Adventure Ho!


In light of my last post, Ethernet Wars, I´m not sure how much time I have to write any post, but I´m going to go out on a limb and hope it lasts a bit. Keep in mind my connection troubles could come back, rendering me useless to WordPress, unable to write anything (mobile is too small for me!).

Small cold wars aside, there is another reason I will be absent in the coming weeks, and the reason is: summer camp! Realizing scouting is not for me, but I still want to help kids play outside and have a good time, I took my leave there. I was introduced to a different organization.

This organization plans camps for kids, some big (like summer camp: several weeks of camp for several different groups of kids) and some small (week-ends and evenings). The camps usually have some sort of theme and various games/adventures planned by volunteers such as myself.

I am very excited, partly because the other volunteers seem to be “my kinda people”. Scattered across different ages, ranging from the utterly normal to the fairly eccentric, interested in working with kids for a variety of reasons. It bodes well for our relationship during camp.

The situation is also unnerving because very few, if any, are aware of the extent my PTSD and anxiety issues go. I for one know that in any social situation, there is a chance of (mental) breakdown. If I have one, I will obviously not burden the kids with it and withdraw.

Nevertheless it is scary, because I haven´t been involved in such social situations for years. The problem is I can never know what I am capable of, and even if my PTSD is getting better, if I don´t give it a chance. This is what I love doing, so I am giving it a chance – here goes.

I will not have access to, or very limited, connectivity during camp (most likely, I will not have time for any type of social media). Naturally I will come back and give you an update as soon as I can (hoping that the Ethernet Wars subside within the coming month).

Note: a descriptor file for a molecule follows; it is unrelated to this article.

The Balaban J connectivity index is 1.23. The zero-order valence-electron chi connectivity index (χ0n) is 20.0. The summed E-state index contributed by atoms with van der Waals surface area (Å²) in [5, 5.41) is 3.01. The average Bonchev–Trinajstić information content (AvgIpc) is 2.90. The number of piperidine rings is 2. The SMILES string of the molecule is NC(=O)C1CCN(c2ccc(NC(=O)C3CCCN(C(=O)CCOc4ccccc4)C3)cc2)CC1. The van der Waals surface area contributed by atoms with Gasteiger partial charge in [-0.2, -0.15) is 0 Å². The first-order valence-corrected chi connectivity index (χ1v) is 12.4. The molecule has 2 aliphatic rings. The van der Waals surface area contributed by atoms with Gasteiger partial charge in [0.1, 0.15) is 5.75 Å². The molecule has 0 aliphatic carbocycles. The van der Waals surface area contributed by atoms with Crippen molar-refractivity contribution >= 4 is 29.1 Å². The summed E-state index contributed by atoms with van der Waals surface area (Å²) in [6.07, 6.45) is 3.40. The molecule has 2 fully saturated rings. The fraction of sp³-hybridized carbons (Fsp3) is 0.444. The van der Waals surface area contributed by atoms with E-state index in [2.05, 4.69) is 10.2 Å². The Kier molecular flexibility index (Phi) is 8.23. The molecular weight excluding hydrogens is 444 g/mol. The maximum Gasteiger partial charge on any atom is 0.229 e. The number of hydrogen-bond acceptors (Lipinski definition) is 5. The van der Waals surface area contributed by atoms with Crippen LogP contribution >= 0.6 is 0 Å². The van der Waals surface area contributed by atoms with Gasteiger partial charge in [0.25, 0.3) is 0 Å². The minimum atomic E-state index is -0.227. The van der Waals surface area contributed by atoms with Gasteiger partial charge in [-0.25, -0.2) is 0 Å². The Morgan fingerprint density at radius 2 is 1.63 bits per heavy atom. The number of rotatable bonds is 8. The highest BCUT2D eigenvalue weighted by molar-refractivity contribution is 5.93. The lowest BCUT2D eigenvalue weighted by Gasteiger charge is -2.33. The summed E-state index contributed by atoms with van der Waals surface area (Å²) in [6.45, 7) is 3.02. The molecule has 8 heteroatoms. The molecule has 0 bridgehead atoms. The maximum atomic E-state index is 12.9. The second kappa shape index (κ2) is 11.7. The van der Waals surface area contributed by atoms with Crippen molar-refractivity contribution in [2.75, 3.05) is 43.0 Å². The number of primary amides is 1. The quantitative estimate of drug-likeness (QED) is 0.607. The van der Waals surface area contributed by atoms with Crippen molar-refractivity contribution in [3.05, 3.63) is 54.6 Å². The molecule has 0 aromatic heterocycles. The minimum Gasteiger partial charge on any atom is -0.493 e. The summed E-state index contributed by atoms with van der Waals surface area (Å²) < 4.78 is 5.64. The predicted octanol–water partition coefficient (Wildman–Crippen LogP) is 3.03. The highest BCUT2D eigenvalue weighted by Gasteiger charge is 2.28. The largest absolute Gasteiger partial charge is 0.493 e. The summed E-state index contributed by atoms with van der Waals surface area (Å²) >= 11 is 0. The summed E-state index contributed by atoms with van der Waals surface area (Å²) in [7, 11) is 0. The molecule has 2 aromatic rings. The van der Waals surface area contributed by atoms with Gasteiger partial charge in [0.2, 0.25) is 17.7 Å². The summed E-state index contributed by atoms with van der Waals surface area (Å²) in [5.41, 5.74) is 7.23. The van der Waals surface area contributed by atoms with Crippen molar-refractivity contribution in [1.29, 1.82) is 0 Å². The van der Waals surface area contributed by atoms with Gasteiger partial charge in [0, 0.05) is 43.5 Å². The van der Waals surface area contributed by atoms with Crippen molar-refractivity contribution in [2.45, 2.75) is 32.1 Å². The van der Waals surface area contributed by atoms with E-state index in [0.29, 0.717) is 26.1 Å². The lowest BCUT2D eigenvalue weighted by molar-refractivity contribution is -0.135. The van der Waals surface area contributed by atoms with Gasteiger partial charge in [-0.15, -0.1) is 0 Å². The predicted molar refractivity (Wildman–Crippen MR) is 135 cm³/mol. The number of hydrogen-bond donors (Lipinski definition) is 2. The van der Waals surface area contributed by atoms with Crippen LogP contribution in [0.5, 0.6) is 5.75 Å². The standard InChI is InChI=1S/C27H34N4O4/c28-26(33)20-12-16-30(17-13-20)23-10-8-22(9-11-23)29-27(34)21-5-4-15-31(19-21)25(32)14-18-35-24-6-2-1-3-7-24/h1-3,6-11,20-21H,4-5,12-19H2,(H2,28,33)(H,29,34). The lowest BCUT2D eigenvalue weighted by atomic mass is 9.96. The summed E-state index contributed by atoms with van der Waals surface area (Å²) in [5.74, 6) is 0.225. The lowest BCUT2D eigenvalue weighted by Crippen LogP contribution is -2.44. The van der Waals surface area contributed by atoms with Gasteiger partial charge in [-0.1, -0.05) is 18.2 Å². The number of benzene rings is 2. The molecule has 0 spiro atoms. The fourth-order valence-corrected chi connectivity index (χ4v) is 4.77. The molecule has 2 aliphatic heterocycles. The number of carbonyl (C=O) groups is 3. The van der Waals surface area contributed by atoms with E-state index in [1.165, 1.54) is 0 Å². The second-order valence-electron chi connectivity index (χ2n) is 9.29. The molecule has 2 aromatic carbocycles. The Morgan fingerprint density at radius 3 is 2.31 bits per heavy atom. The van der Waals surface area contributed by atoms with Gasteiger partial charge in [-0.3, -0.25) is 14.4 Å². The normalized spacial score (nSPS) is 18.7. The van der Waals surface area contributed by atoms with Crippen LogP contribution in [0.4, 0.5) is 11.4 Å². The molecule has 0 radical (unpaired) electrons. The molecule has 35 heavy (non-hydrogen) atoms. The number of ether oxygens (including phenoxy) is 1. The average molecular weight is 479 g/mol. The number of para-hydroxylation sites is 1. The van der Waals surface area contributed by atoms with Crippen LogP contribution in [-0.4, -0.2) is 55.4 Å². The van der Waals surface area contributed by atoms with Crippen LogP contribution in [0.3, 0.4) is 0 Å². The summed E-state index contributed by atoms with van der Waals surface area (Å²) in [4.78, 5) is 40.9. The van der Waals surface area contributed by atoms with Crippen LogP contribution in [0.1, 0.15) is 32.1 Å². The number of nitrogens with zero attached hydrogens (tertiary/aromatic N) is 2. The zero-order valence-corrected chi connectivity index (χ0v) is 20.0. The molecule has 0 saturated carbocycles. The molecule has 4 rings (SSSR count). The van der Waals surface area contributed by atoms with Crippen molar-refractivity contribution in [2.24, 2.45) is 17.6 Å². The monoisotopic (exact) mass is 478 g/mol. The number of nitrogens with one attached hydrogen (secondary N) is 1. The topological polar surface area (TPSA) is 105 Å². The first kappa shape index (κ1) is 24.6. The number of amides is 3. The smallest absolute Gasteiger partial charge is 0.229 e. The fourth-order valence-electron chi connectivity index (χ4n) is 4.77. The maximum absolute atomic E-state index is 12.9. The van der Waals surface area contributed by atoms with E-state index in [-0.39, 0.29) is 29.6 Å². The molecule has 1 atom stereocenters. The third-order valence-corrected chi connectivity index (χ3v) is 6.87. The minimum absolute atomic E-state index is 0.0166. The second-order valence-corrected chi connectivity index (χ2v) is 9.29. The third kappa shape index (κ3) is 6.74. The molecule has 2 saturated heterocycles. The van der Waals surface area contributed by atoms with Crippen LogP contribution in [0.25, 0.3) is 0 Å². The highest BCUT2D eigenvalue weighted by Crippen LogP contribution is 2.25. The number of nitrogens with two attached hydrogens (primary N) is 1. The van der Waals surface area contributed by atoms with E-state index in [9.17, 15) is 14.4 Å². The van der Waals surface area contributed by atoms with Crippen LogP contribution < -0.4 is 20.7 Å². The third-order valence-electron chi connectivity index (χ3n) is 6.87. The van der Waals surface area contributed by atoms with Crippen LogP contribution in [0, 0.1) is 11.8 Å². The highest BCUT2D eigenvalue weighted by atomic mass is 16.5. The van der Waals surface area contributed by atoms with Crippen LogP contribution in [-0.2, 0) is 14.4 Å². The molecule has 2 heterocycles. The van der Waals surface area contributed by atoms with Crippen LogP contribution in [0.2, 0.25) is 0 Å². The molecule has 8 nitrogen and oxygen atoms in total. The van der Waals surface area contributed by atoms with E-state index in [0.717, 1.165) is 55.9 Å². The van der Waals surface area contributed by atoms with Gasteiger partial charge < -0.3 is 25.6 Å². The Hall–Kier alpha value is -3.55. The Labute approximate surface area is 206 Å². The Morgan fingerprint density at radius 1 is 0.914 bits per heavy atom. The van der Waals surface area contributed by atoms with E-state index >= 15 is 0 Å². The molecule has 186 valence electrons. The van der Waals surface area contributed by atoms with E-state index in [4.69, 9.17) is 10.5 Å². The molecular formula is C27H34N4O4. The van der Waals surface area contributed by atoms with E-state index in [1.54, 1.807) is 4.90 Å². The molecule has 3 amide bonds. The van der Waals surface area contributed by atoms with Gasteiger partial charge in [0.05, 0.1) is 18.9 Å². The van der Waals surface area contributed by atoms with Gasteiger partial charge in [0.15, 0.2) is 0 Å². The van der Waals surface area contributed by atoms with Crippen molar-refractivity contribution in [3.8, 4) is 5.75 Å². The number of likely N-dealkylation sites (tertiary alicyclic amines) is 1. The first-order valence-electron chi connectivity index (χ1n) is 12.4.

Cavity Time III


In my last two posts, I wrote about the dentist and how my visit there triggered old defensive mechanisms. An attempt by the dentist to stick a rubber expander in my mouth, contrary to my wishes, offset an alarm in my head, in turn startling the dentist, who felt threatened by my reaction.

In my own experience it all makes perfect sense. If I say “no“, it means I don´t want something to happen. In my experience dentists – and some other medical professionals – tend to work their own routine – thus having learned to ignore “no” and just going ahead. Not cool.

I left the dentists´ office in a hurry and found a comforting place among a bunch of bushes in a park. My nervous system struggled to make sense of the incident, attempting to understand why she´d purposefully crossed my boundaries, making me feel like I´d been violated.

I could not find it in myself to find any love for me – having been made to feel as vulnerable and worthless as I felt as a child – not worthy of being heard and respected. I knew that if I did not seek out a friendly face, I would self-harm. I texted a friend in the area.

My friend wasn´t home, but having lunch at a place nearby, so I went there. My friend – unknowingly – pulled me out of the instinct to self-harm and brought me back into a world of regular activities, work and leisure. We had lunch there and afterwards I chilled in the cemetery for a bit.*